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J Clin Lipidol. 2010 Jan-Feb;4(1):53-8. doi: 10.1016/j.jacl.2009.12.004. Epub 2009 Dec 22.

Prevalence of dyslipidemia and its associated factors among Jordanian adults.

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Department of Community Medicine, Public Health and Family Medicine, Faculty of Medicine, Jordan University of Science & Technology, Irbid 22110, Jordan.



Dyslipidemia, which has been closely linked to pathophysiology of cardiovascular diseases, is a key independent modifiable risk factor for cardiovascular diseases. Estimation of the prevalence of dyslipidemia ensures proper planning of health actions for both primary and secondary prevention of cardiovascular diseases.


To estimate the prevalence of various types of dyslipidemia and determine their associated factors among adults in north of Jordan.


Data were analyzed from a cross-sectional study that included a random sample of 1121 Jordanians aged 25 years and older. High total cholesterol (TC) was defined as TC ≥200 mg/dL and hypertriglyceridemia as serum triglycerides level ≥150 mg/dL. Low high-density lipoprotein cholesterol (HDL-C) was defined as serum HDL-C <40 mg/dL. High low-density lipoprotein cholesterol (LDL-C) was defined as serum LDL-C ≥130 mg/dL.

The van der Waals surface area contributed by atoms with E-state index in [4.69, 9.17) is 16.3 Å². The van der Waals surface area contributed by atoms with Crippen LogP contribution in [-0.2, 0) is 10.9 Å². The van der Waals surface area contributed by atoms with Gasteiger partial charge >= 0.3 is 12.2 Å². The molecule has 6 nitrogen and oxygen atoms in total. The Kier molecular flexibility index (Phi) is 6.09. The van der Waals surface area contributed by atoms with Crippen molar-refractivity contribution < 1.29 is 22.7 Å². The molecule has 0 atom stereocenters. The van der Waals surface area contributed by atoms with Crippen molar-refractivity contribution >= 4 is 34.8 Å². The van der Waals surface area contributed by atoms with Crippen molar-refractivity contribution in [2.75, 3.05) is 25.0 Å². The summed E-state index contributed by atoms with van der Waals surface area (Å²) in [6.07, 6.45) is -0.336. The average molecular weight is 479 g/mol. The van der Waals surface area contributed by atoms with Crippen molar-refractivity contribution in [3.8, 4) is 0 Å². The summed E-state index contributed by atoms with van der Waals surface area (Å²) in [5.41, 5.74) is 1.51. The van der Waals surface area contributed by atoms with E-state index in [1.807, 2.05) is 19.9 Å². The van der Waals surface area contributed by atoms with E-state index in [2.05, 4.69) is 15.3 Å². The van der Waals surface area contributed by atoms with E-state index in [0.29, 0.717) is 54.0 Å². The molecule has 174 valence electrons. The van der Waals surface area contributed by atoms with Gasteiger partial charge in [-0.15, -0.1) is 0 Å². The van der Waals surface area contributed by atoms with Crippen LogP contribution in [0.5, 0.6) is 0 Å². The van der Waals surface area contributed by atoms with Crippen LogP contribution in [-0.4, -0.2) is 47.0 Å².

Of a total of 1121 subjects, 48.8% had high TC level, 40.7% had high LDL-C, 40.1% had low HDL-C, 43.6% had high triglyceride levels, and 75.7% had at least one abnormal lipid level. Age was associated with high triglycerides, high LDL-C, and high TC. Men were more likely than women to have a high triglycerides level and low HDL-C. Compared with people with a body mass index <25, overweight and obese subjects had greater odds of having high triglycerides, high TC, and low HDL-C. Diabetes was associated with increased odds of high triglycerides only.


The prevalence dyslipidemia is high in Jordan, which necessitates appropriate the institution of community-based intervention strategies to prevent and manage cardiovascular risk factors.

[Indexed for MEDLINE]

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